Language teachers Amie Littrell, Anna Maki-Birchler, Jennifer Newman and Christopher Carey gather around an overdressed Vicki Barmann for a group photo at a staff development meeting. The departments were asked to dress to resemble their curriculum. “It was fun getting to know the other departments and become a more cohesive staff,” said Newman.


2000s Oklahoma City bombing


9/11 attacks Barack Obama on United elected as the first States black president




Vicki Barmann’s retirement from Staley High School


Volume VI Issue I | Talon | 7


8 | Talon | Volume VI Issue I




he crowd roared for

in Metal Wars,” said Pierce. “We felt

band has the ability to go far. They

Haunting Skies, a band

like it was a well- deserved victory.”

just have to keep doing what they

formed by senior Thorin

are doing, and they will get there

Getting to perform at

Pierce, as they played at Cricket

Cricket Wireless is an experience

some day, he said.

Wireless Amphitheater, which was

they will remember forever.

formerly known, as Sandstone.

They practiced up to three times

great opportunities to meet a lot

They played there on Aug. 10.

a week leading up to their big

of great people in our city,” said


Pierce. “A lot of people don’t think

lead guitarist Thorin Pierce, having

our city has a great scene, but it

created the band in 2011. “It was a

them perform the most important

really does. And there’s a lot of

great time playing Sandstone, the

show in their career. Pierce said

great people around here that I’m

most people we’ve played for.”

they were playing for up to 18,000

glad I get to share my life with.”

people, most of whom had never

“It was exhilarating,” said

Haunting Skies gained a

Haunting Skies fans saw

lot of fans by playing one show

heard their music before.

there. This showed the band that

“It has given me a lot of

“It was one of

they are doing something right

the coolest

because people

experiences of my life seeing all my good friends up on stage rocking want to

listen to them.

“Although we have had

Sandstone,” said senior Michael Manley, a fan of Haunting Skies.

Through playing in Metal

to go through different members,

Wars and other competitions

our overall sound has stayed the

around Kansas City, they had the

same,” said Pierce.

chance to meet several hometown


Haunting Skies earned the

chance to play there when they

won the Metal Wars competition.

idolized us, and we idolized them,”

This is a local competition in which

said Pierce. “It felt good to meet

bands compete and the winner

these great musicians.”

gets to play at a very large venue;

this year it happened to be Cricket

band getting a record deal,

Wireless Amphitheater.

making an album and touring the

world. He said he thinks that his

“It felt really good to play

Story by Isabella Davis Photo by Keirceten Nelson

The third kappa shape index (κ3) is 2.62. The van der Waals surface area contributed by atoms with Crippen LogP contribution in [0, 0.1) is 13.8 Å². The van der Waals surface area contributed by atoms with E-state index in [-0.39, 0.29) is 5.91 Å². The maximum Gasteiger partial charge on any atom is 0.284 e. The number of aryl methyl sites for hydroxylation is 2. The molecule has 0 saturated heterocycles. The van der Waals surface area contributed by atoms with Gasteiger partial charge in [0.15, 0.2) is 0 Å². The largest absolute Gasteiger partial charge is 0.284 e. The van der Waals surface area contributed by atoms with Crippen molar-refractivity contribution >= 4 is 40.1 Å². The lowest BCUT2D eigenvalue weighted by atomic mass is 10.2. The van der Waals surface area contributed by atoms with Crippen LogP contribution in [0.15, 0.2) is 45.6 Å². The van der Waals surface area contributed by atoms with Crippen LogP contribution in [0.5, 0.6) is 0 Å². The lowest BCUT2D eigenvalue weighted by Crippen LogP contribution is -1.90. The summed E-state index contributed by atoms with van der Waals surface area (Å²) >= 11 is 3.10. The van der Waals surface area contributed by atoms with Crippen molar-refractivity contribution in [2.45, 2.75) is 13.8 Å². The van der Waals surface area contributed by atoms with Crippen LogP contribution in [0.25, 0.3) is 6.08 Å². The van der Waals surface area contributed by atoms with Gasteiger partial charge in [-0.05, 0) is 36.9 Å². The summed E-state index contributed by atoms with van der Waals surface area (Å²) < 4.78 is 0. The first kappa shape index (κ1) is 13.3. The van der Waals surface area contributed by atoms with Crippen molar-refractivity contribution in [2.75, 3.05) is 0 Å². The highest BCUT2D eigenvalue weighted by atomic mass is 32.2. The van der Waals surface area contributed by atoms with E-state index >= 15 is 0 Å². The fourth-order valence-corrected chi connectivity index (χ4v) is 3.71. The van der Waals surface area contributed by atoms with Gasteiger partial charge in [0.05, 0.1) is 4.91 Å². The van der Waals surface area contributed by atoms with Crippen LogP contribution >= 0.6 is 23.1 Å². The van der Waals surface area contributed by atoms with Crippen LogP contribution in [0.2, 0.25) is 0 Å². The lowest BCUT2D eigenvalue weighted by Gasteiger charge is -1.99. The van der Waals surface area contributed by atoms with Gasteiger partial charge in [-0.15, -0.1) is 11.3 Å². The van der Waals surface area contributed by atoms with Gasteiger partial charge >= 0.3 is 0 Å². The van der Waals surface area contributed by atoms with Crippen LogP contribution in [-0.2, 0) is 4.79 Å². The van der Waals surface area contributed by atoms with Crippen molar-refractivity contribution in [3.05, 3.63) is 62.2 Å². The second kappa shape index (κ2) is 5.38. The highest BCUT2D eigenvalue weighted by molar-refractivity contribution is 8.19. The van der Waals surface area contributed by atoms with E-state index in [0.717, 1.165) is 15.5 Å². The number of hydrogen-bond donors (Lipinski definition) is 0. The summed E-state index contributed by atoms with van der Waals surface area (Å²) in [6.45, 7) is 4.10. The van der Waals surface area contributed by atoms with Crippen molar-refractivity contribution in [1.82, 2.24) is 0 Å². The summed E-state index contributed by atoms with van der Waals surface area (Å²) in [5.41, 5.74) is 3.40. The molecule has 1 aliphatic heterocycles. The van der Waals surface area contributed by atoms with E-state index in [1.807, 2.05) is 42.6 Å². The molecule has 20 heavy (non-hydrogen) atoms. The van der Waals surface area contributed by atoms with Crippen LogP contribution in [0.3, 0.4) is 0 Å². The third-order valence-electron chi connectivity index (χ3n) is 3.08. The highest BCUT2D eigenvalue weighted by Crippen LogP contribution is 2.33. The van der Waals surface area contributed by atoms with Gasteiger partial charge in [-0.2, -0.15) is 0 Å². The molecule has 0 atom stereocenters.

“A lot of the musicians

Pierce said he sees his

Volume VI Issue I | Talon | 9


Volleyball Digs For a Cure

Sports Brief by Bryttany Holovach

The girls volleyball teams from the high schools in the North Kansas City School District played their annual “Dig For a Cure” matches raise funds annually for breast cancer research on Oct. 8. Senior Darby Jones played in honor of her aunt, Tracy Jones, who was recently diagnosed with stage-two breast cancer. She made the decision to get a mastectomy, then the cancer spread to her lymph

nodes, which has led to chemotherapy treatments. Darby Jones said Tracy Jones is still standing strong and was amazed that Staley recognized her during Dig for a Cure. “She supported me, and she felt honor by our recognition,” said Darby Jones. All the money raised will go to the Susan G. Komen foundation.

Photo by Christina Chau

Swim Dives Into Service Sports Brief by Abbi Atwell

The boys swim team volunteered by packaging food at Harvesters during September, which is Stomp Out Hunger Month. “It’s always great to help people out and make a difference in the community,” said senior Lucas Wyland, a member of the boys swim team. “Just anything we can do is awesome.” While keeping in mind that helping those in need is important, the boys were still able to have fun,

and remain humble about their volunteer work. “It was just kind of a fun thing that we did,” said sophomore Alex Gach. The swim team said they were able to become closer through the experience of packaging 14,000 pounds of frozen food together. “It was a great team bonding thing,” said Wyland. “Outside of swim practice, there aren’t really a whole lot of opportunities for us to do stuff. And being able to do community service was even better.” Photo courtesy of Bob Barth

Softball Takes District Title Sports Brief by Mistie Morgan

The varsity softball team won against Park Hill South with a score of 6-1 in the District 16 Championship game on Oct. 11. This was the second district championship for the softball program. Upon winning, some of the team attended the senior night football game against Kearney where the cheerleaders performed a congratulatory cheer for them in the student section.

Photo courtesy of Andrea Holmes 10 | Talon | Volume VI Issue I

Row 1: Jordan Jenkins, Kendra Holt, Allie Pattillo, Ashley Calderella, Jenna Holt, Kinsey Kiser, Payton Herman, Carly Russel, Taylor Hartman, Libby Schrick, Abby Klein Row 2: Brittani Baker, Kaitlyn Nutt, Brooke Hukill, Sara Harvey, Anna McFadden, Shelby Frans, Jen Harvey

State Champs Give Back

Row 1: Seniors: Lacey Hawkins, Paige Reed, Alexa Wren, Kaitlyn Keough, Nicole Rivera, Dani Moss, Hunter Brown, Shelbie Burbage Row 2: Yasmeen Nguyen, Victoria Hill, Emahni Carr, Tai-Rece Basey, Kyleigh Grieshaber, Mollie McIntosh Row 3: Maddie Lanaman, Ariel Konyalioglu, Savanna Melton, Jaelyne Rivers, Carollena Silvio, Kamirah Brown, Sierra McGlasson, Selena Galloway, Senyel Marin

Sports Sports Brief by Mistie Morgan